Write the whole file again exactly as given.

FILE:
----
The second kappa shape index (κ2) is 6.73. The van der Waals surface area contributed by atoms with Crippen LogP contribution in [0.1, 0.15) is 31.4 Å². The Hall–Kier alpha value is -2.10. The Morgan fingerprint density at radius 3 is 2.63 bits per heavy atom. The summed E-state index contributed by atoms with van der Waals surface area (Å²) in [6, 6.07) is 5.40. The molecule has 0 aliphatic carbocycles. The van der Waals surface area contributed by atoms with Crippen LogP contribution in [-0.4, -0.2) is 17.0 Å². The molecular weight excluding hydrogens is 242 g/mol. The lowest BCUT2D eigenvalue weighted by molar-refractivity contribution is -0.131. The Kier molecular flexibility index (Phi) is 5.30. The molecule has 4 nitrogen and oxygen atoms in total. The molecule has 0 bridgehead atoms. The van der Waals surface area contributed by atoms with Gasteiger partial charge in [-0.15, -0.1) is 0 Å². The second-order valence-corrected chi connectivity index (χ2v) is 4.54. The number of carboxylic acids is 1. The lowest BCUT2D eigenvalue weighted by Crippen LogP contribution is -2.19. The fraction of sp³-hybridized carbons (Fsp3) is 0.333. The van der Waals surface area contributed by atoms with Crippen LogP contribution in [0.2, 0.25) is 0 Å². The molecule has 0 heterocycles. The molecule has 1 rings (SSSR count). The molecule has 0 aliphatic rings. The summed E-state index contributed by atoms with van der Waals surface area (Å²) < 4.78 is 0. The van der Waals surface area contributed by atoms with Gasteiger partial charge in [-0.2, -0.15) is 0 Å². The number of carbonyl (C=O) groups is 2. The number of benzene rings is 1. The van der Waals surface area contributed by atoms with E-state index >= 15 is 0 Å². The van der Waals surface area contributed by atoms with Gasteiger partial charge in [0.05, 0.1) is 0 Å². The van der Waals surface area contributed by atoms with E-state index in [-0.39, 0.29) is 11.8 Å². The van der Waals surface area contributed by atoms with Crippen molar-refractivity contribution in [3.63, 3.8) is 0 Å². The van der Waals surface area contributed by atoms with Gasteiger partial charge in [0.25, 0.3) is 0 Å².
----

The second kappa shape index (κ2) is 6.73. The van der Waals surface area contributed by atoms with Crippen LogP contribution in [0.1, 0.15) is 31.4 Å². The Hall–Kier alpha value is -2.10. The Morgan fingerprint density at radius 3 is 2.63 bits per heavy atom. The summed E-state index contributed by atoms with van der Waals surface area (Å²) in [6, 6.07) is 5.40. The molecule has 0 aliphatic carbocycles. The van der Waals surface area contributed by atoms with Crippen LogP contribution in [-0.4, -0.2) is 17.0 Å². The molecular weight excluding hydrogens is 242 g/mol. The lowest BCUT2D eigenvalue weighted by molar-refractivity contribution is -0.131. The Kier molecular flexibility index (Phi) is 5.30. The molecule has 4 nitrogen and oxygen atoms in total. The molecule has 0 bridgehead atoms. The van der Waals surface area contributed by atoms with Gasteiger partial charge in [-0.15, -0.1) is 0 Å². The second-order valence-corrected chi connectivity index (χ2v) is 4.54. The number of carboxylic acids is 1. The lowest BCUT2D eigenvalue weighted by Crippen LogP contribution is -2.19. The fraction of sp³-hybridized carbons (Fsp3) is 0.333. The van der Waals surface area contributed by atoms with Crippen LogP contribution in [0.2, 0.25) is 0 Å². The molecule has 0 heterocycles. The molecule has 1 rings (SSSR count). The molecule has 0 aliphatic rings. The summed E-state index contributed by atoms with van der Waals surface area (Å²) < 4.78 is 0. The van der Waals surface area contributed by atoms with Gasteiger partial charge in [-0.2, -0.15) is 0 Å². The number of carbonyl (C=O) groups is 2. The number of benzene rings is 1. The van der Waals surface area contributed by atoms with E-state index >= 15 is 0 Å². The van der Waals surface area contributed by atoms with Gasteiger partial charge in [0.05, 0.1) is 0 Å². The van der Waals surface area contributed by atoms with E-state index in [-0.39, 0.29) is 11.8 Å². The van der Waals surface area contributed by atoms with Crippen molar-refractivity contribution in [3.63, 3.8) is 0 Å². The van der Waals surface area contributed by atoms with Gasteiger partial charge in [0.25, 0.3) is 0 Å².